# How do we identify the molecular formula from the empirical formula of a completely unknown substance? [closed]

Suppose you are given a sample of new (undiscovered) hydrocarbon with 600/7% $\ce{C}$ and 100/7% $\ce{H}$. (From combustion or any other method) We can find the empirical formula to be CH. Then how the we figure out whether it will be $\ce{C2H2}$ or $\ce{C4H4}$ or even something else?

Now we have identified the different compounds and can identify it through various reactions, but what would we do if we had something entirety new? How did chemists initially differentiate between these compounds?

## closed as too broad by Mithoron, Todd Minehardt, Nilay Ghosh, airhuff, Jon CusterDec 15 '17 at 19:22

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## 2 Answers

If the empirical formula is known, then any method that will determine the molecular weight will do. Of merely historical interest is the use of freezing-point depression, nowadays, one would use mass spectrometry (electron-spray ionisation will leave most molecules intact).

This assumes that it is a reasonably small molecule, but only for those will the empirical formula be known before the molecular one.

Historically, chemists initially differentiated by subjecting this compound to all sorts of conditions, notifying the outcome and if somebody else had previously reported such a compound compare to their published properties to determine whether it was the same compound or not. They did not know what the molecular structure or sum formula was — and they did not need to. Merely knowing ‘this compound reacts just like Berzelius’’ or ‘this one has the same composition but is notably different’ was enough.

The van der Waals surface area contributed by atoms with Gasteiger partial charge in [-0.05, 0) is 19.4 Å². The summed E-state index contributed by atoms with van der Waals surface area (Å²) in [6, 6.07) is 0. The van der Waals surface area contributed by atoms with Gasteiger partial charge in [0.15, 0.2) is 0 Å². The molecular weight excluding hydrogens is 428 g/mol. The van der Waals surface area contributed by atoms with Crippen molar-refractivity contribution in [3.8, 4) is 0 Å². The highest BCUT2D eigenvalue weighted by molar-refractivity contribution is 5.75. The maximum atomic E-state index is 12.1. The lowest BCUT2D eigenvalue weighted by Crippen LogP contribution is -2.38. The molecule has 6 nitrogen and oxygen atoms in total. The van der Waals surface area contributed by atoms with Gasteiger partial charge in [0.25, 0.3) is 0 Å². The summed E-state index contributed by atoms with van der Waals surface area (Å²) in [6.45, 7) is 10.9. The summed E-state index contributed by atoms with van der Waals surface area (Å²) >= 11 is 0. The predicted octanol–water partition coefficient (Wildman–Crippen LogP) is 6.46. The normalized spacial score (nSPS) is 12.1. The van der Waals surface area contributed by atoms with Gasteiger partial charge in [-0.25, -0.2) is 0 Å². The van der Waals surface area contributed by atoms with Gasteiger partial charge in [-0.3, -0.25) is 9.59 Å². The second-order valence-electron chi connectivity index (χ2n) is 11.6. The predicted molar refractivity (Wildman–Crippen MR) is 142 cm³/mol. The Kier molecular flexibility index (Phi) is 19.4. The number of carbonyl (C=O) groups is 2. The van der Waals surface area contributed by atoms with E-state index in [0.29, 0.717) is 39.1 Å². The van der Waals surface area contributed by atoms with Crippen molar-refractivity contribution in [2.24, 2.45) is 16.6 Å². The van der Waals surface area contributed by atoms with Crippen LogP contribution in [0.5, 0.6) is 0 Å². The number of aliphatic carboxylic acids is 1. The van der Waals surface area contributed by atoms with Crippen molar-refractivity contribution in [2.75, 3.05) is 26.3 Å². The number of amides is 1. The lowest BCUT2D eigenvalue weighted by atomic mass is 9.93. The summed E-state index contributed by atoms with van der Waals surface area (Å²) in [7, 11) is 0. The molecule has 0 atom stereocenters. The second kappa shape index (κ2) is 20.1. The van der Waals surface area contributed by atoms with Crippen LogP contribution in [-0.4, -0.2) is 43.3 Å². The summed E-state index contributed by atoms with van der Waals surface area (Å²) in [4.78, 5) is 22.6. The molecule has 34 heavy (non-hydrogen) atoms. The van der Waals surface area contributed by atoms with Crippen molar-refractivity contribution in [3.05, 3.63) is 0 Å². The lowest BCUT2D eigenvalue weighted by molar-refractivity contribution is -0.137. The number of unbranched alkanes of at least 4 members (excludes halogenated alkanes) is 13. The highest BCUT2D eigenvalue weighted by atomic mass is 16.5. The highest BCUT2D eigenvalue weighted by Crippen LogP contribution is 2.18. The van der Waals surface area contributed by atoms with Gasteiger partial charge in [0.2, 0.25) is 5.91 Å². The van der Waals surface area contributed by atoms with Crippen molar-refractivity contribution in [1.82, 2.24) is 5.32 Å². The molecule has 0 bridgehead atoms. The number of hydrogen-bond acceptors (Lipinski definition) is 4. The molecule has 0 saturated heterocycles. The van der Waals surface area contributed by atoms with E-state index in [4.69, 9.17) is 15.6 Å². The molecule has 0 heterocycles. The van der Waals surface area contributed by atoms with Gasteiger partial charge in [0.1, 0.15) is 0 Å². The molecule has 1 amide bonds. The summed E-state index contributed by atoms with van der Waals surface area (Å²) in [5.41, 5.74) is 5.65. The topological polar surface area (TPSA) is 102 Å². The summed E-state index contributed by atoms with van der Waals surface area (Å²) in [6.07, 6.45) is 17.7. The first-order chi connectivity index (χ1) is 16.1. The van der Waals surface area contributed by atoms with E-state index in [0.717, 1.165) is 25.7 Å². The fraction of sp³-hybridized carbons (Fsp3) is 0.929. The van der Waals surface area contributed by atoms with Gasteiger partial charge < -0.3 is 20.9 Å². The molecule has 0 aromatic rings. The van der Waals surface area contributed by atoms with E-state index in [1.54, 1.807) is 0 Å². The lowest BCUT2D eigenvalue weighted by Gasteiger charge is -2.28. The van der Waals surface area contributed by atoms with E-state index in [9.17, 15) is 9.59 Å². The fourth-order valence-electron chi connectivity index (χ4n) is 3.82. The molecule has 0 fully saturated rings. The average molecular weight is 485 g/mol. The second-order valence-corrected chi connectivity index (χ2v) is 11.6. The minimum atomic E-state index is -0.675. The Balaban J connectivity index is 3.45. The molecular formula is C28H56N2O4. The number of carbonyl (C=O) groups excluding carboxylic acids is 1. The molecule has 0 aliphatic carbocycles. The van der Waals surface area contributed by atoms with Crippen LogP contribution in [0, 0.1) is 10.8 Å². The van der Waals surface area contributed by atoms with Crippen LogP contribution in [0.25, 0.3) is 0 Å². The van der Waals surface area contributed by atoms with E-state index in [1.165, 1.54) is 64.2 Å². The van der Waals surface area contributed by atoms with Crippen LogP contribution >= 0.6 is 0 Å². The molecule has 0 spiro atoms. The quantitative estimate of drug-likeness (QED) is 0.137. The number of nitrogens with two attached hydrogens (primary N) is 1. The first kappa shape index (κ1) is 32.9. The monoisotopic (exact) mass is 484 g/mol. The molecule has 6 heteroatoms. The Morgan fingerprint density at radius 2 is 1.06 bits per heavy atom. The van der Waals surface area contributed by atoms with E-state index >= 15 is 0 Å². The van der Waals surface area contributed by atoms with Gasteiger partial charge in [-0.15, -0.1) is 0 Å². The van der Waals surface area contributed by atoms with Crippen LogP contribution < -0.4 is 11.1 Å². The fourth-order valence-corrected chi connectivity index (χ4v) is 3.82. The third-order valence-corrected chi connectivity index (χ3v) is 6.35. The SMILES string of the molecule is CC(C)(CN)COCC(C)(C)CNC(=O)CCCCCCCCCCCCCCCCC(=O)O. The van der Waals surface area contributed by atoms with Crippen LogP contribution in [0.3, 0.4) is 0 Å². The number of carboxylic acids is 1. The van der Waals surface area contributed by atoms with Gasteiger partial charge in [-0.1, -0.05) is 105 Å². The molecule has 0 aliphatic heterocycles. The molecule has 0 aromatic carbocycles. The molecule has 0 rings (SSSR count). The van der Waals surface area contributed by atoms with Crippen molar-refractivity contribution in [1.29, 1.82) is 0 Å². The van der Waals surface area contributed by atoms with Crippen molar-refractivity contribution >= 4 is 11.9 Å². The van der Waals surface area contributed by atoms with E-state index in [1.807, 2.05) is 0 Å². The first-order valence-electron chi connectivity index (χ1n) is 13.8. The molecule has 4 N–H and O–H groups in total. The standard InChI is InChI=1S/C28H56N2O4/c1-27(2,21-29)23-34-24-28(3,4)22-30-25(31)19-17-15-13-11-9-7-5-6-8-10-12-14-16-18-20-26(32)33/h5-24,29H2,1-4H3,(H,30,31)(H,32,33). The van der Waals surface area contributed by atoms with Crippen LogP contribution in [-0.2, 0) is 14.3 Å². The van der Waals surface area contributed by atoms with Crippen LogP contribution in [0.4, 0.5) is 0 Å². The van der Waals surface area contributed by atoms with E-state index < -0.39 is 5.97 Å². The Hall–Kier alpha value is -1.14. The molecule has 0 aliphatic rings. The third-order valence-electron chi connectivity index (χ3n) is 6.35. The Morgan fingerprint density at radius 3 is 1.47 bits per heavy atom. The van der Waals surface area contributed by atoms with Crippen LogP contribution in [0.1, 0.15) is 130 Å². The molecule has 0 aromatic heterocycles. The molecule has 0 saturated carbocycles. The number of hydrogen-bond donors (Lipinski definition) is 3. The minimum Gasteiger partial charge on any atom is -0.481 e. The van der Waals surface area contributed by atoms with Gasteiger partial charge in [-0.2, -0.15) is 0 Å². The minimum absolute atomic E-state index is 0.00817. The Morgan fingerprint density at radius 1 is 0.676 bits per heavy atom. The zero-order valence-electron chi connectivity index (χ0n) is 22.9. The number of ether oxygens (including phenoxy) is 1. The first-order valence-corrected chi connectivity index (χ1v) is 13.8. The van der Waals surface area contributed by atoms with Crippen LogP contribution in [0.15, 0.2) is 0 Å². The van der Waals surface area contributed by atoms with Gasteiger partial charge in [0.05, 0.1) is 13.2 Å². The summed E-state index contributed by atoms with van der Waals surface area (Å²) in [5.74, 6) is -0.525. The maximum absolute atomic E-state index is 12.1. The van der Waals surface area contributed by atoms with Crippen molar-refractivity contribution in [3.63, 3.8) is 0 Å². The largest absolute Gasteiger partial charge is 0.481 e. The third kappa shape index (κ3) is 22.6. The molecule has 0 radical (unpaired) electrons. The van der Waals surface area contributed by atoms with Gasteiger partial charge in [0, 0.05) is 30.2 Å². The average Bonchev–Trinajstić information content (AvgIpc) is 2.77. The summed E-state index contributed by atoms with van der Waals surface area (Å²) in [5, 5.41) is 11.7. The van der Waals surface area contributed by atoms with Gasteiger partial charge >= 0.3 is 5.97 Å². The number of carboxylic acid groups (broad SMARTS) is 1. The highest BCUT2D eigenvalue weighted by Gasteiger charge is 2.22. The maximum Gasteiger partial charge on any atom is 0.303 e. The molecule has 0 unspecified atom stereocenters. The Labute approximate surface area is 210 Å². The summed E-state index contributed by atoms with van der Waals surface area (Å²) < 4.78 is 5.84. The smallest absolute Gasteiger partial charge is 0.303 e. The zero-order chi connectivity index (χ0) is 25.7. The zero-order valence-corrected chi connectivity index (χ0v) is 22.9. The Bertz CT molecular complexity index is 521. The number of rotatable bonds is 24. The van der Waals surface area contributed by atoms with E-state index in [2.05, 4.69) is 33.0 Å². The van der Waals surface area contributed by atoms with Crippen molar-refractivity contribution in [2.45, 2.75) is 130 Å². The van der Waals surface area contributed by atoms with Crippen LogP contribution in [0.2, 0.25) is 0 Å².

While the concept of e.g. tetravalent carbon was also a very old one, it did not mean that chemists had any understanding of what molecular structures looked like. For example, one German chemist from the late 19th or early 20th century preferred drawing ‘sausage depictions’, where a carbon would be a sausage of length 4 while each hydrogen would be a sausage of length 1 and oxygen of length 2. These would then be put together so that each sausage was double-layered. These served as depictions for the chemists’ imaginations, they were not considered an accurate representation of molecules in any way.

Finally, the ‘all sorts of conditions’ approach also allowed some deductions on the chemical nature. For example, if you were able to introduce iodine while something else gets removed and you end up with a known compound (identified previously e.g. as 1-iodobutane) you could infer that there must have been some functionality likely at the 1 position of a four-carbon chain. And so on and so forth.